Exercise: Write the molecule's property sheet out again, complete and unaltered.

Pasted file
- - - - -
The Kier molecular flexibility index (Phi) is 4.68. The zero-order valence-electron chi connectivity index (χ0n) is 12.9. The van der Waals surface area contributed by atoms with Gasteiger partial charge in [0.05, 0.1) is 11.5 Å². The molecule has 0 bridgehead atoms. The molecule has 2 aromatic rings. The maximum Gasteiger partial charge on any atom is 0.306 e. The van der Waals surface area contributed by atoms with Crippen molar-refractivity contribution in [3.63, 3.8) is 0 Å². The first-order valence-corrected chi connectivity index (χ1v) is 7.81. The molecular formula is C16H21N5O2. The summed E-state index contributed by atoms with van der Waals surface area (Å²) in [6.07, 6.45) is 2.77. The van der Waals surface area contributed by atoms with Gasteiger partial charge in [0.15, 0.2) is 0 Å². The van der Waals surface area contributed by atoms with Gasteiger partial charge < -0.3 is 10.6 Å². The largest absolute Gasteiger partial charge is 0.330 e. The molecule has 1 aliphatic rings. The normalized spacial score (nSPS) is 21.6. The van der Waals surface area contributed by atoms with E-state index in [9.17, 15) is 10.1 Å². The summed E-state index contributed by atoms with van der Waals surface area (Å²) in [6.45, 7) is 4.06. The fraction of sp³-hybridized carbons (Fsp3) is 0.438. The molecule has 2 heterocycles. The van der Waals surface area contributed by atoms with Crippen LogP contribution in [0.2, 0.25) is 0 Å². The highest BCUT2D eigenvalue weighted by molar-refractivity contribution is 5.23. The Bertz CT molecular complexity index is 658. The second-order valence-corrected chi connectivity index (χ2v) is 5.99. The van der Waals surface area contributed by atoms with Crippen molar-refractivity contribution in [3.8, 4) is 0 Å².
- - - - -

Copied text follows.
The Kier molecular flexibility index (Phi) is 4.68. The zero-order valence-electron chi connectivity index (χ0n) is 12.9. The van der Waals surface area contributed by atoms with Gasteiger partial charge in [0.05, 0.1) is 11.5 Å². The molecule has 0 bridgehead atoms. The molecule has 2 aromatic rings. The maximum Gasteiger partial charge on any atom is 0.306 e. The van der Waals surface area contributed by atoms with Crippen molar-refractivity contribution in [3.63, 3.8) is 0 Å². The first-order valence-corrected chi connectivity index (χ1v) is 7.81. The molecular formula is C16H21N5O2. The summed E-state index contributed by atoms with van der Waals surface area (Å²) in [6.07, 6.45) is 2.77. The van der Waals surface area contributed by atoms with Gasteiger partial charge in [0.15, 0.2) is 0 Å². The van der Waals surface area contributed by atoms with Gasteiger partial charge < -0.3 is 10.6 Å². The largest absolute Gasteiger partial charge is 0.330 e. The molecule has 1 aliphatic rings. The normalized spacial score (nSPS) is 21.6. The van der Waals surface area contributed by atoms with E-state index in [9.17, 15) is 10.1 Å². The summed E-state index contributed by atoms with van der Waals surface area (Å²) in [6.45, 7) is 4.06. The fraction of sp³-hybridized carbons (Fsp3) is 0.438. The molecule has 2 heterocycles. The van der Waals surface area contributed by atoms with Crippen LogP contribution in [0.2, 0.25) is 0 Å². The highest BCUT2D eigenvalue weighted by molar-refractivity contribution is 5.23. The Bertz CT molecular complexity index is 658. The second-order valence-corrected chi connectivity index (χ2v) is 5.99. The van der Waals surface area contributed by atoms with Crippen molar-refractivity contribution in [3.8, 4) is 0 Å².